DevOps - "Sharing the Sandbox"

There is considerable debate concerning a standard definition of "DevOps". A hot topic in multiple industries, it appears that each organization may need to define the concept in terms of how it can be implemented in an industry-specific manner. Or better yet, it can be defined more optimally on a business-by-business basis.  Originally coined as a term to express a need for the developmental and operational sides of a business to collaborate more effectively together, it has instead come to mean different things for each organization that tries to incorporate it into business training and practice.

However, the thinking behind DevOps appears to be the same across all industries. In the simplest terms, the goal of DevOps is to help a business succeed from inception of ideas to fruition of finished product.  Implementation of DevOps strategy is a win-win situation for all departments of a business, from development all the way through to software product release or implementation.

That being the case, what are the basic principles of DevOps?  Surprisingly, it all boils down to what your mother taught you when she first put you in the sandbox with other kids on the playground.  Play nice, and share the sandbox.  Who knew Mom was such a forward-thinker? 

How can Mom's advice be applied to DevOps in the real world of tech?  There are several guiding principles which must be used to achieve the goals of DevOps. While an idea may begin to take shape in an IT department, input from the operations side of things must be taken into account for a seamless process to develop.  A reciprocal form of communication must be established for optimal results.  From a business practices standpoint, an organized pipeline of useful information must be put into place between departments to facilitate open and honest dialogue.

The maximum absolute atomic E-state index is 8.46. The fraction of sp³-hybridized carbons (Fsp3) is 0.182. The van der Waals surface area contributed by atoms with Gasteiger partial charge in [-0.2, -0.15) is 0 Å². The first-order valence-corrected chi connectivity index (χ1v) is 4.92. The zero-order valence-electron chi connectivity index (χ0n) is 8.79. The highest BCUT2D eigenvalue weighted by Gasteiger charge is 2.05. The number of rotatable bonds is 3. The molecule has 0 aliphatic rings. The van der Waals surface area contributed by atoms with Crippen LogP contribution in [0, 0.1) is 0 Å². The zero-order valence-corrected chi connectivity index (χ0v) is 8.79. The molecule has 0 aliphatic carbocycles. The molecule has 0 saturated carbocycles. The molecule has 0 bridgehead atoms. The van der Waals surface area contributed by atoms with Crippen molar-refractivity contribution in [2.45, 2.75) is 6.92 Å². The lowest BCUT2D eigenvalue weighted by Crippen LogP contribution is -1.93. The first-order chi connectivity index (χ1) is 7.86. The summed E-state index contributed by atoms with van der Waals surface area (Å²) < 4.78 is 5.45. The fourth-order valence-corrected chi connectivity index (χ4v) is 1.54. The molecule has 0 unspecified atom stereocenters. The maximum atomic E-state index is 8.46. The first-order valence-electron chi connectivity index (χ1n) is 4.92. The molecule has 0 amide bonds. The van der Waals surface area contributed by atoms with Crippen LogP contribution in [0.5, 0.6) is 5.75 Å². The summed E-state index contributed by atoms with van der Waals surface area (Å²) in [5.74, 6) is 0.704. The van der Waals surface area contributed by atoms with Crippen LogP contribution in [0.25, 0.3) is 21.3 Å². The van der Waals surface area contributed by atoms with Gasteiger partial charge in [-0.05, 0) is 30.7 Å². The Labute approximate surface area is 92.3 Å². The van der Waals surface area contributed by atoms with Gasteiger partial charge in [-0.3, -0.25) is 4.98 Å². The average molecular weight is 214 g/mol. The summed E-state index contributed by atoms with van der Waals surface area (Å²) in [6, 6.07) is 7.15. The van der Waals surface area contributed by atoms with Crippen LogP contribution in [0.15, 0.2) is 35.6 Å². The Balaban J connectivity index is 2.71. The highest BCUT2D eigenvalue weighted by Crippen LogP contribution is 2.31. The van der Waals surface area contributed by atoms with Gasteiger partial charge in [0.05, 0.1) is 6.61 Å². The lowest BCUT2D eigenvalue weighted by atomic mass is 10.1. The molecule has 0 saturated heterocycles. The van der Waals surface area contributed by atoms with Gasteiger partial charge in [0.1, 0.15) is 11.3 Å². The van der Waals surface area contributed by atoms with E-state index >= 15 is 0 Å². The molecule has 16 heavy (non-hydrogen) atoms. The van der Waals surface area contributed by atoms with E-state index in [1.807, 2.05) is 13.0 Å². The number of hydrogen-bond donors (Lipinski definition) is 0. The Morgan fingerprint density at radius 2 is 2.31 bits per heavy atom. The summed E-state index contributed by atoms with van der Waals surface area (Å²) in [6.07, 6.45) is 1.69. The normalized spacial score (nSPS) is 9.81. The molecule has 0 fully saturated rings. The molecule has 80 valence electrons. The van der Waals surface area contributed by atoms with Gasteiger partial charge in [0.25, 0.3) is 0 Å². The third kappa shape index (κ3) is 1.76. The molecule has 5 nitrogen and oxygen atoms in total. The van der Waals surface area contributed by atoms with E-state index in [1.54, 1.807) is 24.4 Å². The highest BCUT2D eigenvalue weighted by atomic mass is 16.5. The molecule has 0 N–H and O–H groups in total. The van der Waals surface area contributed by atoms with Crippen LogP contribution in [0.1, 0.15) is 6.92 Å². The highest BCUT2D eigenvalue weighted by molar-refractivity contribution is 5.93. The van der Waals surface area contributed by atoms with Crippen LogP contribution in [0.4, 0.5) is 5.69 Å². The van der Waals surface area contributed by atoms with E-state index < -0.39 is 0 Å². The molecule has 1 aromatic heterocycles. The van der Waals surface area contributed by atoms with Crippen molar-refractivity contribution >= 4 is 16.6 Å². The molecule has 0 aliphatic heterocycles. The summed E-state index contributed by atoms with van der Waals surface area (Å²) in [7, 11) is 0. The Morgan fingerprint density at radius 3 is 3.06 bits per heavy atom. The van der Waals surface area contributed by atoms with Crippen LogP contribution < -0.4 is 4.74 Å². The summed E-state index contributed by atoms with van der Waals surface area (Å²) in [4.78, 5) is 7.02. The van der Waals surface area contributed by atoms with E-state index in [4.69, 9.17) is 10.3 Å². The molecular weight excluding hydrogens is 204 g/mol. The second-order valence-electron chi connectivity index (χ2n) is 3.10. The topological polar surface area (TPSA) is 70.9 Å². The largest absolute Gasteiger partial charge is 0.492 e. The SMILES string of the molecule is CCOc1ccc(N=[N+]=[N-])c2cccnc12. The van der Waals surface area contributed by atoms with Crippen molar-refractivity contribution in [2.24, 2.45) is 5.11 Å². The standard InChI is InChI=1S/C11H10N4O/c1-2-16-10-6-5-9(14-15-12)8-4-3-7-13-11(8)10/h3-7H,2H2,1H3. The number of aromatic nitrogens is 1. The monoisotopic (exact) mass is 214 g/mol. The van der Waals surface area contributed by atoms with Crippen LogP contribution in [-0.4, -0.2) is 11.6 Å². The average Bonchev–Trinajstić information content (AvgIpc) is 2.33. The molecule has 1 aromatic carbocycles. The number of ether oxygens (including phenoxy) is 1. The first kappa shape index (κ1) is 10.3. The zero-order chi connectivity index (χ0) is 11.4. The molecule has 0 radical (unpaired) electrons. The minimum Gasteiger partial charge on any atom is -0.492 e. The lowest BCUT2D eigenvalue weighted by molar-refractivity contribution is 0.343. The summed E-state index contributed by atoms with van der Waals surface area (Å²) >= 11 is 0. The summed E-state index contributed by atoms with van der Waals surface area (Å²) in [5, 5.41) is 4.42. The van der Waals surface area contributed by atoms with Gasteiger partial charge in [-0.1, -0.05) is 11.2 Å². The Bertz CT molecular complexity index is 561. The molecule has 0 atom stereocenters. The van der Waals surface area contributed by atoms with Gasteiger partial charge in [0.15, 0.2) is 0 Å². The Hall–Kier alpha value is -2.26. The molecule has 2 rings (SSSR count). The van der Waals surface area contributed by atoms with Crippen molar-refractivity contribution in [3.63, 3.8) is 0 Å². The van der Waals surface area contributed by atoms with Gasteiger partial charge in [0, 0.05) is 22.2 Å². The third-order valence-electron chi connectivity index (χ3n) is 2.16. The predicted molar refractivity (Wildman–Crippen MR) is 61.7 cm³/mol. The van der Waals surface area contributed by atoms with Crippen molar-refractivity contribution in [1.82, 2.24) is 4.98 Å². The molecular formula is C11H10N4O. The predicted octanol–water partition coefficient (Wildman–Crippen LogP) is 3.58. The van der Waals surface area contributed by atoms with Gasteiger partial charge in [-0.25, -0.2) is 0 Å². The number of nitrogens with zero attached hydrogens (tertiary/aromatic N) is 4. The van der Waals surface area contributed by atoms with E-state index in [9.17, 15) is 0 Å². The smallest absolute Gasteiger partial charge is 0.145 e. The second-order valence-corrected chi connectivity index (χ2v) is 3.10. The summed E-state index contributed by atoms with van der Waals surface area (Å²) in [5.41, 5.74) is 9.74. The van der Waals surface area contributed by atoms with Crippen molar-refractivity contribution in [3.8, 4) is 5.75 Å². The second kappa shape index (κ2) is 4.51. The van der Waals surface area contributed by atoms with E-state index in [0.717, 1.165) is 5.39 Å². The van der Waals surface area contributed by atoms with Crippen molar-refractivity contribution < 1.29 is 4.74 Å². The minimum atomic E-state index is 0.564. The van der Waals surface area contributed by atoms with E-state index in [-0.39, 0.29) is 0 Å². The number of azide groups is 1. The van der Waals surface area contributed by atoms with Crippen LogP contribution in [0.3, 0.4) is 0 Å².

Feedback must be a strong lynchpin of this type of communication. While IT may be all about the tech side of the coin, and Operations may be all about implementation of IT's vision, neither side can reach full potential without the cooperation of the other.  Software developers make better decisions when operational knowledge is taken into account, and operations does better when applications knowledge is considered.  Cross-training between departments increases understanding and collaboration for the enterprise overall.  Feedback fuels innovation on both sides of the fence.  Or rather, in a perfect DevOps solution, there will be no fence at all.

Thus, the focus becomes not, "What will make this work for my department?", but rather, "How can we optimize the whole process, from start to finish, with cohesion and cooperation?"  The real focus will be on collaboration toward the common goal of making your business ready to seize opportunities in technology and advances in other fields with agility born from a spirit of commonality.  Such cooperation would make Mom proud, and will give your business a definite advantage over more compartmentalized enterprises.